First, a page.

Friday, July 24, 2015

Impunity and the Armed Forces (Special Powers) Act

If you were wondering about whether the world is shrinking, consider this editorial in The New York Times, concerning India's Armed Forces (Special Powers) Act. Excerpt:
The act, which can be activated by the federal government or the states, gives soldiers wide powers to kill, arrest, search and detain. It also grants them civil immunity from prosecution and punishment. India’s army, which is empowered to try soldiers in military courts for crimes against civilians, has rarely done so. The result is a shocking incidence of rapes, murders, torture, summary detention and disappearances of civilians in areas where the law applies. 
This month, Amnesty International published a damning report on abuses in Jammu and Kashmir, and called again for an end to the law. Indian legal authorities and human rights groups, as well as international groups and the United Nations, have urged repeal. In 2005, following the rape and murder of a woman in Manipur, a government-appointed committee said the law should be amended or replaced “in consonance with the obligations of the government towards protection of Human Rights.” In 2008, Human Rights Watch published a major report on Afspa calling for repeal. In 2012, the United Nations said the act “clearly violates international law.” The year after, a former chief justice of India, J.S. Verma, chairman of a committee charged with reviewing Indian law after the brutal rape of a student in New Delhi, said there was an “imminent need” to assess continued use of the law.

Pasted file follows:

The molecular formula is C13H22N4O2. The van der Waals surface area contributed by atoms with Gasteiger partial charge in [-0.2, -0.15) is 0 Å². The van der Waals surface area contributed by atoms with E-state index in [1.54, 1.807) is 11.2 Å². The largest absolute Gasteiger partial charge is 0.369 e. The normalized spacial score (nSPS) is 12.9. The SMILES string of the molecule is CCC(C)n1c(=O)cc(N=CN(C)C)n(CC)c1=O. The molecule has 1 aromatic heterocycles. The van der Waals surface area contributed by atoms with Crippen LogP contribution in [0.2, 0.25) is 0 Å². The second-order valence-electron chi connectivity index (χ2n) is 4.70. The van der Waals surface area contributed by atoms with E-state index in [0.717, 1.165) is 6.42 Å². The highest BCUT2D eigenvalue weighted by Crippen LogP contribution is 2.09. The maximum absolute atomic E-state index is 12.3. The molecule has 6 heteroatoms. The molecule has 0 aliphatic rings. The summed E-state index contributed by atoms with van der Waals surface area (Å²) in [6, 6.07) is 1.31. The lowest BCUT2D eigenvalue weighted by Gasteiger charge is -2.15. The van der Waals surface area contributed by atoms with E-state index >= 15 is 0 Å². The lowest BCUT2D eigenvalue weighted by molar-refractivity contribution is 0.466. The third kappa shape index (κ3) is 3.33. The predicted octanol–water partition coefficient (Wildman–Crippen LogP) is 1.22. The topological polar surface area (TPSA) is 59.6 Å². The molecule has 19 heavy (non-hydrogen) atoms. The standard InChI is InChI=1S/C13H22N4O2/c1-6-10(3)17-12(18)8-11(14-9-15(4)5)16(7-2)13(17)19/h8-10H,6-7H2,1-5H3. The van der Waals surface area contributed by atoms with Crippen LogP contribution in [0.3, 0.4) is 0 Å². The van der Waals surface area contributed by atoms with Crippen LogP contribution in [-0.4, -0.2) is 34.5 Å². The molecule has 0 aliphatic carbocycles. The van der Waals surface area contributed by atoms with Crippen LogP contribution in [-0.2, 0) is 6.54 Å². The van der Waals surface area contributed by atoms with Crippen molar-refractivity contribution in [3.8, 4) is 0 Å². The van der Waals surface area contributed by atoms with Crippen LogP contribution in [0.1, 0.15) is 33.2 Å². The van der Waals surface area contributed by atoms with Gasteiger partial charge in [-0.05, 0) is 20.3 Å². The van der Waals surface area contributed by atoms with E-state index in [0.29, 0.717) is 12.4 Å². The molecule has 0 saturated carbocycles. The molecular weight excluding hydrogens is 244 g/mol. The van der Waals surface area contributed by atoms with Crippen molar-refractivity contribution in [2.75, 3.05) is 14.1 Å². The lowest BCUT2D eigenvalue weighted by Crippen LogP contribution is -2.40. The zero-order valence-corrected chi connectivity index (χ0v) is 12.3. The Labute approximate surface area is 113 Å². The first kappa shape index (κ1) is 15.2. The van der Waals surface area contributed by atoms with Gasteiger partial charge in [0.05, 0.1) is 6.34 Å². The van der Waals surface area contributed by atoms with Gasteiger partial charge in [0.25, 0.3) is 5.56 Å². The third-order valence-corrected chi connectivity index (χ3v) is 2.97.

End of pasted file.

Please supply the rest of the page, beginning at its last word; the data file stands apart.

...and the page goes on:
The Times recommends repealing the law, which has become increasingly out of step with contemporary human rights and due process standards.

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